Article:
H for Hazan, GiulianoGiuliano Hazen is a food writer as well as educator just like his mother Marcella Hazan, who is considered to be the godmother of Italian cuisine who has introduced traditional Italian cooking culture and techniques to the United States. Hazen has published several award-winning cookbooks including The Classic Pasta Cookbook and Everything Night Italian, and pasta is certainly one of the core themes of his writing and sharing. Besides writing, he also hosts cooking institutes in Italy and Florida, as well as online courses.
I for Italy
Unsurprisingly, Italians consume the most pasta in the world. According to the International Pasta Organisation, the average Italian consumes 23.1kg of pasta per year, while Tunisia (17kg) and Venezuela (12kg) come second and third on the list of global pasta consumption.
J for Jàcculi
Jàcculi, or Jàccoli, is a special type of pasta that originated from Sabine Hills in the centre of Italy. Jàcculi is a long, fat spaghetti which looks similar to pici from Tuscany.
K for Kamut
Also known as "oriental wheat," kamut is an ancient grain that is marketed as a healthier alternative to regular pasta. Because it contains more nutrients, is higher in protein, and lower in gluten, kamut pasta has also been a popular choice for the health-conscious crowd. It carries a nuttier flavour, similar to whole-wheat grain pasta, and is typically enjoyed tossed with vegetables such as broccoli, tomatoes, and olives.
L for Lasagna
Lasagna may have its origins in ancient Greek mythology. There is reference to "laganon,” strips cut from a large sheet of dough. From there, Romans cooked "lagane," as Apicio recorded in his writings during the first century AD how this pasta was used to cover containers and pie fillings. Then tomatoes made their debut first in Neapolitan meals in the 1880s.
This all culminated in the layered lasagna we know today thanks to the brilliance of Francesco Zambrini, a chef from Bologna. In the 19th century, he published a cookbook with a recipe calling for alternating layers of lasagne and cheese. "Lasagna is best served with a Brunello di Montalcino red wine, roasted chicken and potatoes. This is a classic Italian Sunday lunch,” explains Francesco Lenzi of Nonna Nella by Lenzi and Lenzi Tuscan Kitchen in Bangkok, both listed in the MICHELIN Guide Thailand 2021.
M for Macaroni
"Like many other things exported from Italy to America in the old days, many names were wrongly renamed. In Italy, we call it maccheroni. Macaroni is the wrong American translation,” says Alessandro Frau of MICHELIN-listed Acqua in Phuket.
"I like mixing maccheroni with extra virgin olive oil and parmigiano-reggiano cheese. It is so simple and yet the most delicious method. And don’t forget that the pasta must be al dente!” Macaroni, also more authentically spelled "maccheroni," is a dried pasta formed into short tubes. It is especially popular in the US as the classic American mac & cheese and is usually made from durum wheat flour, native to the Mediterranean and the Middle East.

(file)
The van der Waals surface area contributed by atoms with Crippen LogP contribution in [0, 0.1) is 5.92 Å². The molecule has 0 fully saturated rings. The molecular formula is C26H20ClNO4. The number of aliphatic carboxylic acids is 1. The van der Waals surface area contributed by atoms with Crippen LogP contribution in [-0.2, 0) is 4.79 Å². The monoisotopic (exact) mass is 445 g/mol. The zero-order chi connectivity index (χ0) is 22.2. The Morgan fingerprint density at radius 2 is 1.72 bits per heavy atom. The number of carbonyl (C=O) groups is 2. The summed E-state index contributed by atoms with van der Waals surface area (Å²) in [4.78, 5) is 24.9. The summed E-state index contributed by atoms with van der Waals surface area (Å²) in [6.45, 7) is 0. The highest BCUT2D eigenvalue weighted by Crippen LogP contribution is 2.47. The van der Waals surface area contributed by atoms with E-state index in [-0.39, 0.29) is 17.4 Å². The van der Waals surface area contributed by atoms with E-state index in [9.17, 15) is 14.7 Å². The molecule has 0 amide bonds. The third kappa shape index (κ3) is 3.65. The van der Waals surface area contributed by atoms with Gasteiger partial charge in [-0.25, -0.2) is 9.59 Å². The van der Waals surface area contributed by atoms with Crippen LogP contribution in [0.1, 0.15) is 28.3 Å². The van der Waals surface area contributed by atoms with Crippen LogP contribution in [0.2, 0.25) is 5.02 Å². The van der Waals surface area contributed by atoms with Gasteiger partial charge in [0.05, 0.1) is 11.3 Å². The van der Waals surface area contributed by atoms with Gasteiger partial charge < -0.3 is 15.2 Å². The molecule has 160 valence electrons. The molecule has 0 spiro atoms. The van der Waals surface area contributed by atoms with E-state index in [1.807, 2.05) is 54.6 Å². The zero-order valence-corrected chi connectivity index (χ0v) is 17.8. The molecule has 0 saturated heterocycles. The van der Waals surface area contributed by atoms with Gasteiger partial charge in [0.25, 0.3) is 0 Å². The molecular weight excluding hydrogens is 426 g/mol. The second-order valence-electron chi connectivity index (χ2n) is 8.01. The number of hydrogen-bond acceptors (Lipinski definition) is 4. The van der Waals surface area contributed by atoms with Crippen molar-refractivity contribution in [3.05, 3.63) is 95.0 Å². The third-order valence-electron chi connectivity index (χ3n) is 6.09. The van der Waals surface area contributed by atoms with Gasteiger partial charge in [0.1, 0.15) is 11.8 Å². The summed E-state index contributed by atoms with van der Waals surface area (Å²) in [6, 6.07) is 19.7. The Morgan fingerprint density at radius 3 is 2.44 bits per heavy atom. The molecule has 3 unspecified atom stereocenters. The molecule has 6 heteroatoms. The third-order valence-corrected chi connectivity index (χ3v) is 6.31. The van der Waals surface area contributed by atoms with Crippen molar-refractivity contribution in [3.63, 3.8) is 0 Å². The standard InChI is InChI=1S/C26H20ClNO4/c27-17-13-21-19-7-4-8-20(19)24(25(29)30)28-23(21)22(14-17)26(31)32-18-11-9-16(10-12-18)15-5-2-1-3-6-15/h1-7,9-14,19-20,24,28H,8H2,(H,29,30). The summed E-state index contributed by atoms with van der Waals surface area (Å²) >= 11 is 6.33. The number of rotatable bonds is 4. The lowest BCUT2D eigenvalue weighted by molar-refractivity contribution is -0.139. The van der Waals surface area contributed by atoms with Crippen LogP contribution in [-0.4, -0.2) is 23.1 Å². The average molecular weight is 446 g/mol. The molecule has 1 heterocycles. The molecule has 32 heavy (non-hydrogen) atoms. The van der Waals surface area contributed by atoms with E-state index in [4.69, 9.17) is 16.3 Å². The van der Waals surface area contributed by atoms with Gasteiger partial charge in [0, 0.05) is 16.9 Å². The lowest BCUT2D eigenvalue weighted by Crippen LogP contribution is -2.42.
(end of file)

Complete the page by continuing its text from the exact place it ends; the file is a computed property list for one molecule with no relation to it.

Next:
Author and Italian chef Clifford A. Wright explains that macaroni was first favoured by the upper class and the Jewish community in the 1600s. However, the word “macaroni” most likely originates from the ancient Greek word "macaria” referring to a barley soup served to honour the dead and with the possible meanings "blessed dead” or "blessed and happy."
N for Norma
Pasta alla Norma is a vegetarian dish from Catania, a city on the eastern coast of Sicily. It is a tribute to the famous composer Vincenzo Bellini, whose opera “Norma” was considered one of his greatest works.
Packed with Mediterranean flavours, this tasty pasta dish is made with tender eggplant and fresh tomatoes, finishing with basil leaves and a generous sprinkling of grated ricotta salata cheese.
O for Orecchiette
Originated in Puglia, Orecchiette literally means “little ears” in Italian. Its shape is round with thinner middle part and slightly thicker edges, which gives this pasta a unique, chewy texture.
P for Pesto
Pesto, or “pesto alla genovese” in Italian, is said to have its beginnings in Europe’s largest city in the Middle Ages, Genoa. It is made by pounding garlic, pine nuts, salt, basil, and parmigiano-reggiano or pecorino sardo cheese and then blending it with olive oil. The name for this delicious sauce comes from “pestâ” or “pestare”, which meant “to pound” in Genoa. The ancient Romans had a similar dish, “moretum”. Feeling hungry? Chef Francesco Deiana of MICHELIN-listed La Dotta in Bangkok invites you to practice making homemade pesto with an easy DIY kit you can order from the restaurant.
Q for Quadrucci